Iraq to scale back 24-hour curfews for Ramadan with new curfew times from 7pm-6am Sunday through Thursday. Total bans will remain in place on Fridays and Saturdays. Social distancing and bans on gatherings of more than 3 people
Pakistan reports its highest daily death toll with 17.
Saudi Arabia plans to ease curfew hours for Ramadan allowing more time to shop for essentials within boundaries of their neighborhoods.
3 March: WHO’s regional director for the eastern Mediterranean calls for countries in the region to “be more aggressive” in testing and tracing efforts
Australia reopens some beaches in Gold Coast and Sydney as Queensland reports no new cases Monday and New South Wales only 6.
New Zealand to move from a Level 4 Lockdown to a Level 3 next Monday for two weeks.
17 April: WHO Africa – a tentative projection shows that cases in Africa could hit as many as 10 million in 3-6 months.
10 March: The WHO says some African countries could peak in next couple weeks, observing that numbers have doubled over past 4 days with concerns over lack of testing.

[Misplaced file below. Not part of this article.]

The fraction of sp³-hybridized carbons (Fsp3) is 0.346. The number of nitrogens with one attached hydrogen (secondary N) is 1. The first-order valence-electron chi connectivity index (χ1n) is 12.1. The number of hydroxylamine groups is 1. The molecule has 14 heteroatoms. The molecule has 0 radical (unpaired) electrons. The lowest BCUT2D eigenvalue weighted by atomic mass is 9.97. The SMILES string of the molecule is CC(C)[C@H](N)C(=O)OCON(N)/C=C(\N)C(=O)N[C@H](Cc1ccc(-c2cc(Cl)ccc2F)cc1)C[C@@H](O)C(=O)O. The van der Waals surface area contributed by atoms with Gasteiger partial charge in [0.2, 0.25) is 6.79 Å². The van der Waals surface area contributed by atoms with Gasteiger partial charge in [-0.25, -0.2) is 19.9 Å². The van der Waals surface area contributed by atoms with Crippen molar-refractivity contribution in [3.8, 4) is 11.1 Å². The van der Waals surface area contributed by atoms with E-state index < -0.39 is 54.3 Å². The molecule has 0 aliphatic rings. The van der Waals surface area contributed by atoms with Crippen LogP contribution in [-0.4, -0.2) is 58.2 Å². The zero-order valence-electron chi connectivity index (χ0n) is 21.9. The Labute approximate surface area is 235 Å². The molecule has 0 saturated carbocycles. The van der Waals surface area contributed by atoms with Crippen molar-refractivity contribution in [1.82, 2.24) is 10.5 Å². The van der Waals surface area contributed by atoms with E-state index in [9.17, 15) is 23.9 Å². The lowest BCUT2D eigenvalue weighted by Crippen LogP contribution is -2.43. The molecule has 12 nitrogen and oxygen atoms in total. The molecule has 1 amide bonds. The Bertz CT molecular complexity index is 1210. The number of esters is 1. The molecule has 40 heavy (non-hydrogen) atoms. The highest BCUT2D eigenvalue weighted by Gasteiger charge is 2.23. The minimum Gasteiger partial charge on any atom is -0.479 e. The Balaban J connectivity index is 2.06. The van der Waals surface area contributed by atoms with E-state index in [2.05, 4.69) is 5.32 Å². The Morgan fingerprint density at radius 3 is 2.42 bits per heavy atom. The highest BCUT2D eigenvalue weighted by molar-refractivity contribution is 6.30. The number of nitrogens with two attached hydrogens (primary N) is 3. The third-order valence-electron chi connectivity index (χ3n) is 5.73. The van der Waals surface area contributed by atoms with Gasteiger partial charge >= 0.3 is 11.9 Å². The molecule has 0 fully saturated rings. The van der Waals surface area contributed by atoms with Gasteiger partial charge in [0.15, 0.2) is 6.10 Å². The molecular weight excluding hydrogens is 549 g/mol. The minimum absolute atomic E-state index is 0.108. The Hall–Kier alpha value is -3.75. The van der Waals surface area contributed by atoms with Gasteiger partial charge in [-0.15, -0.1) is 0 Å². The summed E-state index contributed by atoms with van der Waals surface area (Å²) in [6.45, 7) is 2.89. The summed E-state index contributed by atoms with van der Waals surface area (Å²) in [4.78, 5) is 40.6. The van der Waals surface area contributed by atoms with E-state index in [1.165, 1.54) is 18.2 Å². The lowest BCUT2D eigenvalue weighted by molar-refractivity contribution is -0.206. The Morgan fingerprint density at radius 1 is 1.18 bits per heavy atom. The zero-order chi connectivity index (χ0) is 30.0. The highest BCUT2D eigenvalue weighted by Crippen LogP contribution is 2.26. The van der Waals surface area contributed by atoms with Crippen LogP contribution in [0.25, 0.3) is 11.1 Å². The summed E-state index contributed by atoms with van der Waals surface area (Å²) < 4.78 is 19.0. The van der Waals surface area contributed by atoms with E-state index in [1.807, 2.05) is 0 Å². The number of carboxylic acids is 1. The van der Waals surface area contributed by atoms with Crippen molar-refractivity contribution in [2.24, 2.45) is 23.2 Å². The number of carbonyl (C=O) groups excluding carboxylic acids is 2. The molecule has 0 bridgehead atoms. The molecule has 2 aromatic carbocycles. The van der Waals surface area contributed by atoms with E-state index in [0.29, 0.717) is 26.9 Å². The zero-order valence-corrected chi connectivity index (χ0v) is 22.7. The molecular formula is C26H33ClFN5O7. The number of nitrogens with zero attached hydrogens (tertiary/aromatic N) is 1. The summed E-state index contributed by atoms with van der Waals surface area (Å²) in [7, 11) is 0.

More than half of Africa’s 54 countries have implemented lockdowns, travel ban, curfews or other restrictive measures in efforts to stem the spread of coronavirus. Leaders warn that the continent faces economic collapse if financial assistance isn’t provided to the millions that are out of work.
There has been an increase in reports of police and military abuses of civilians. A 13-year-old boy was shot and killed in the Mathare area of northeastern Nairobi, Kenya earlier this week. Other reports coming from Uganda and other countries as well.
Mexico cases jump by over 700 in one day. Total stands at 9,501 with 857 deaths.
Total number of cases pushes past 37,300.
20 April: Canada says border restrictions with U.S. will remain in place for some time as both countries battle the virus.
U.S. cases rose to 825,306 confirmed cases, 45,075 total deaths and 75,673 recovered.